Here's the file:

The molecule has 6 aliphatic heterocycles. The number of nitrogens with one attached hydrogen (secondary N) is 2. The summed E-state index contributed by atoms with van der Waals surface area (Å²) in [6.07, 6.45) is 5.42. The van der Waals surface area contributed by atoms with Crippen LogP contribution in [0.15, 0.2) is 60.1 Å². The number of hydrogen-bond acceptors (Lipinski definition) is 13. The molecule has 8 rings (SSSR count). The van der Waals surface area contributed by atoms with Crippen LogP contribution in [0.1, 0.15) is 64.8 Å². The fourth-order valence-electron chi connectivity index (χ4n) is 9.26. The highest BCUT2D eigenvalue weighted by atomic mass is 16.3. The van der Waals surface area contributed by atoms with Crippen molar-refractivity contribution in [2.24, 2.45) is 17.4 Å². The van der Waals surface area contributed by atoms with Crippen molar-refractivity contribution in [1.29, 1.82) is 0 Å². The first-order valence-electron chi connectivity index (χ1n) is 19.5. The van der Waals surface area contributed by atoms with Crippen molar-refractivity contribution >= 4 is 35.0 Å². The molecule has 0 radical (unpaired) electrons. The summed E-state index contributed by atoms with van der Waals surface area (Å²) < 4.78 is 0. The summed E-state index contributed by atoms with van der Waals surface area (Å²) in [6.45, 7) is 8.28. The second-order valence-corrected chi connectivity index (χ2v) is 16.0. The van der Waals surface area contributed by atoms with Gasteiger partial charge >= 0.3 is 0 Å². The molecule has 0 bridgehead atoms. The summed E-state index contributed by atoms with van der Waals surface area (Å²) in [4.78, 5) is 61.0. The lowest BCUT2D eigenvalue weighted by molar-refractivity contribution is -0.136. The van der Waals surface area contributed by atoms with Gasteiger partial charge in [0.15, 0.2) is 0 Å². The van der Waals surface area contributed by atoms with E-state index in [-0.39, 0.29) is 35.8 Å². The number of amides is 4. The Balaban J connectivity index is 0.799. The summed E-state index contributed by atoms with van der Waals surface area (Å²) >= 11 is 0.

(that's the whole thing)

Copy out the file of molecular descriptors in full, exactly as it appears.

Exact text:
The molecule has 6 aliphatic heterocycles. The number of nitrogens with one attached hydrogen (secondary N) is 2. The summed E-state index contributed by atoms with van der Waals surface area (Å²) in [6.07, 6.45) is 5.42. The van der Waals surface area contributed by atoms with Crippen LogP contribution in [0.15, 0.2) is 60.1 Å². The number of hydrogen-bond acceptors (Lipinski definition) is 13. The molecule has 8 rings (SSSR count). The van der Waals surface area contributed by atoms with Crippen LogP contribution in [0.1, 0.15) is 64.8 Å². The fourth-order valence-electron chi connectivity index (χ4n) is 9.26. The highest BCUT2D eigenvalue weighted by atomic mass is 16.3. The van der Waals surface area contributed by atoms with Crippen molar-refractivity contribution in [2.24, 2.45) is 17.4 Å². The van der Waals surface area contributed by atoms with Crippen molar-refractivity contribution in [1.29, 1.82) is 0 Å². The first-order valence-electron chi connectivity index (χ1n) is 19.5. The van der Waals surface area contributed by atoms with Crippen molar-refractivity contribution >= 4 is 35.0 Å². The molecule has 0 radical (unpaired) electrons. The summed E-state index contributed by atoms with van der Waals surface area (Å²) < 4.78 is 0. The summed E-state index contributed by atoms with van der Waals surface area (Å²) in [6.45, 7) is 8.28. The second-order valence-corrected chi connectivity index (χ2v) is 16.0. The van der Waals surface area contributed by atoms with Gasteiger partial charge >= 0.3 is 0 Å². The molecule has 0 bridgehead atoms. The summed E-state index contributed by atoms with van der Waals surface area (Å²) in [4.78, 5) is 61.0. The lowest BCUT2D eigenvalue weighted by molar-refractivity contribution is -0.136. The van der Waals surface area contributed by atoms with Gasteiger partial charge in [0.15, 0.2) is 0 Å². The van der Waals surface area contributed by atoms with E-state index in [-0.39, 0.29) is 35.8 Å². The number of amides is 4. The Balaban J connectivity index is 0.799. The summed E-state index contributed by atoms with van der Waals surface area (Å²) >= 11 is 0.